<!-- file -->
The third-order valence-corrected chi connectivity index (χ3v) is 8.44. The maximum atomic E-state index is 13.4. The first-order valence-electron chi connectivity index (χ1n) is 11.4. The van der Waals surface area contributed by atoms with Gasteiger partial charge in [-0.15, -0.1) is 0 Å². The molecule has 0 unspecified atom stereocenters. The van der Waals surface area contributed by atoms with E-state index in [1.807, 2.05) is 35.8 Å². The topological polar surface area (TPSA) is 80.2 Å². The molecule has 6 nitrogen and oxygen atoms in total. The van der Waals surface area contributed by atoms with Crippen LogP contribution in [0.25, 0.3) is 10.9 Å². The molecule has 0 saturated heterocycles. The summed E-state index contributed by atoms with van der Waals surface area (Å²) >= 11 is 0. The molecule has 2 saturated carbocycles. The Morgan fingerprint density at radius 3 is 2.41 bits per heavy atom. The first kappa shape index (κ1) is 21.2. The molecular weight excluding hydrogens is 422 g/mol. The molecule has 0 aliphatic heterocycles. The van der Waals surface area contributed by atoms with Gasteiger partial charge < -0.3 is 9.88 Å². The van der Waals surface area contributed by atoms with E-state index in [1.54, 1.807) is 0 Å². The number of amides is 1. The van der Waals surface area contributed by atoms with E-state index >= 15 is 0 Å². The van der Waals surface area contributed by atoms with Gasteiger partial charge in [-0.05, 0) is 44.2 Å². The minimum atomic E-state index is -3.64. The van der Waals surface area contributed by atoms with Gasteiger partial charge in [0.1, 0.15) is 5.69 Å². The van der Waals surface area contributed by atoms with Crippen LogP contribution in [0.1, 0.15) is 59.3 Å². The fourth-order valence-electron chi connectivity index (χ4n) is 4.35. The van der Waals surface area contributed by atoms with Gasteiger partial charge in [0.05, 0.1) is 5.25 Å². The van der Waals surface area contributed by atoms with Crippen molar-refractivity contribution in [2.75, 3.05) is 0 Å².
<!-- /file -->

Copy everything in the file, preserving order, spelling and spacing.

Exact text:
The third-order valence-corrected chi connectivity index (χ3v) is 8.44. The maximum atomic E-state index is 13.4. The first-order valence-electron chi connectivity index (χ1n) is 11.4. The van der Waals surface area contributed by atoms with Gasteiger partial charge in [-0.15, -0.1) is 0 Å². The molecule has 0 unspecified atom stereocenters. The van der Waals surface area contributed by atoms with E-state index in [1.807, 2.05) is 35.8 Å². The topological polar surface area (TPSA) is 80.2 Å². The molecule has 6 nitrogen and oxygen atoms in total. The van der Waals surface area contributed by atoms with Crippen LogP contribution in [0.25, 0.3) is 10.9 Å². The molecule has 0 saturated heterocycles. The summed E-state index contributed by atoms with van der Waals surface area (Å²) >= 11 is 0. The molecule has 2 saturated carbocycles. The Morgan fingerprint density at radius 3 is 2.41 bits per heavy atom. The first kappa shape index (κ1) is 21.2. The molecular weight excluding hydrogens is 422 g/mol. The molecule has 0 aliphatic heterocycles. The van der Waals surface area contributed by atoms with Gasteiger partial charge < -0.3 is 9.88 Å². The van der Waals surface area contributed by atoms with E-state index in [1.54, 1.807) is 0 Å². The number of amides is 1. The van der Waals surface area contributed by atoms with E-state index >= 15 is 0 Å². The van der Waals surface area contributed by atoms with Gasteiger partial charge in [-0.05, 0) is 44.2 Å². The minimum atomic E-state index is -3.64. The van der Waals surface area contributed by atoms with Gasteiger partial charge in [0.1, 0.15) is 5.69 Å². The van der Waals surface area contributed by atoms with Crippen LogP contribution in [0.1, 0.15) is 59.3 Å². The fourth-order valence-electron chi connectivity index (χ4n) is 4.35. The van der Waals surface area contributed by atoms with Gasteiger partial charge in [0.05, 0.1) is 5.25 Å². The van der Waals surface area contributed by atoms with Crippen molar-refractivity contribution in [2.75, 3.05) is 0 Å².